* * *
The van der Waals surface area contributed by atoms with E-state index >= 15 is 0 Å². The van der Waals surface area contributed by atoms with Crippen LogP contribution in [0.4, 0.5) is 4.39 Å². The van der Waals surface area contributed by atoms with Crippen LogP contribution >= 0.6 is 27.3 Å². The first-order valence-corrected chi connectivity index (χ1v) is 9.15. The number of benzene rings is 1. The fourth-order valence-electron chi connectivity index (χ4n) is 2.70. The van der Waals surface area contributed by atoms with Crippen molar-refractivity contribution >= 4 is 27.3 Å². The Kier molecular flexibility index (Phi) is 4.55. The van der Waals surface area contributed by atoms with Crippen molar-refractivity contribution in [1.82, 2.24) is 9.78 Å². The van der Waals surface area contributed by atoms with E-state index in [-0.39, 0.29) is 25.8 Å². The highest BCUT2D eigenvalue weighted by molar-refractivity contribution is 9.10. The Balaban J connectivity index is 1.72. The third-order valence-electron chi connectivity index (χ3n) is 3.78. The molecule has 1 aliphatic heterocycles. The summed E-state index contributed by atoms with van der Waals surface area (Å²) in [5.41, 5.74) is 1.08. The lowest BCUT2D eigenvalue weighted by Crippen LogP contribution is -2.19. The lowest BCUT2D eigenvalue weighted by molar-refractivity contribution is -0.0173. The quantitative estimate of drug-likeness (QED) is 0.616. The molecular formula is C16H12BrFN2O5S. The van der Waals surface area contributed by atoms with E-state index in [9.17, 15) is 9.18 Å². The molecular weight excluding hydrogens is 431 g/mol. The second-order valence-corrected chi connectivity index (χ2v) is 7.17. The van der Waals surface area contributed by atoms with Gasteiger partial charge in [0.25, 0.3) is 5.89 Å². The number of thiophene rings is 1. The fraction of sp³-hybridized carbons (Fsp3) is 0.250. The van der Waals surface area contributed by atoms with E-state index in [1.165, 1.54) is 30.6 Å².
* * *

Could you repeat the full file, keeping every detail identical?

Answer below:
The van der Waals surface area contributed by atoms with E-state index >= 15 is 0 Å². The van der Waals surface area contributed by atoms with Crippen LogP contribution in [0.4, 0.5) is 4.39 Å². The van der Waals surface area contributed by atoms with Crippen LogP contribution >= 0.6 is 27.3 Å². The first-order valence-corrected chi connectivity index (χ1v) is 9.15. The number of benzene rings is 1. The fourth-order valence-electron chi connectivity index (χ4n) is 2.70. The van der Waals surface area contributed by atoms with Crippen molar-refractivity contribution >= 4 is 27.3 Å². The Kier molecular flexibility index (Phi) is 4.55. The van der Waals surface area contributed by atoms with Crippen molar-refractivity contribution in [1.82, 2.24) is 9.78 Å². The van der Waals surface area contributed by atoms with E-state index in [-0.39, 0.29) is 25.8 Å². The highest BCUT2D eigenvalue weighted by molar-refractivity contribution is 9.10. The Balaban J connectivity index is 1.72. The third-order valence-electron chi connectivity index (χ3n) is 3.78. The molecule has 1 aliphatic heterocycles. The summed E-state index contributed by atoms with van der Waals surface area (Å²) in [5.41, 5.74) is 1.08. The lowest BCUT2D eigenvalue weighted by Crippen LogP contribution is -2.19. The lowest BCUT2D eigenvalue weighted by molar-refractivity contribution is -0.0173. The quantitative estimate of drug-likeness (QED) is 0.616. The molecular formula is C16H12BrFN2O5S. The van der Waals surface area contributed by atoms with E-state index in [9.17, 15) is 9.18 Å². The molecular weight excluding hydrogens is 431 g/mol. The second-order valence-corrected chi connectivity index (χ2v) is 7.17. The van der Waals surface area contributed by atoms with Gasteiger partial charge in [0.25, 0.3) is 5.89 Å². The number of thiophene rings is 1. The fraction of sp³-hybridized carbons (Fsp3) is 0.250. The van der Waals surface area contributed by atoms with E-state index in [1.165, 1.54) is 30.6 Å².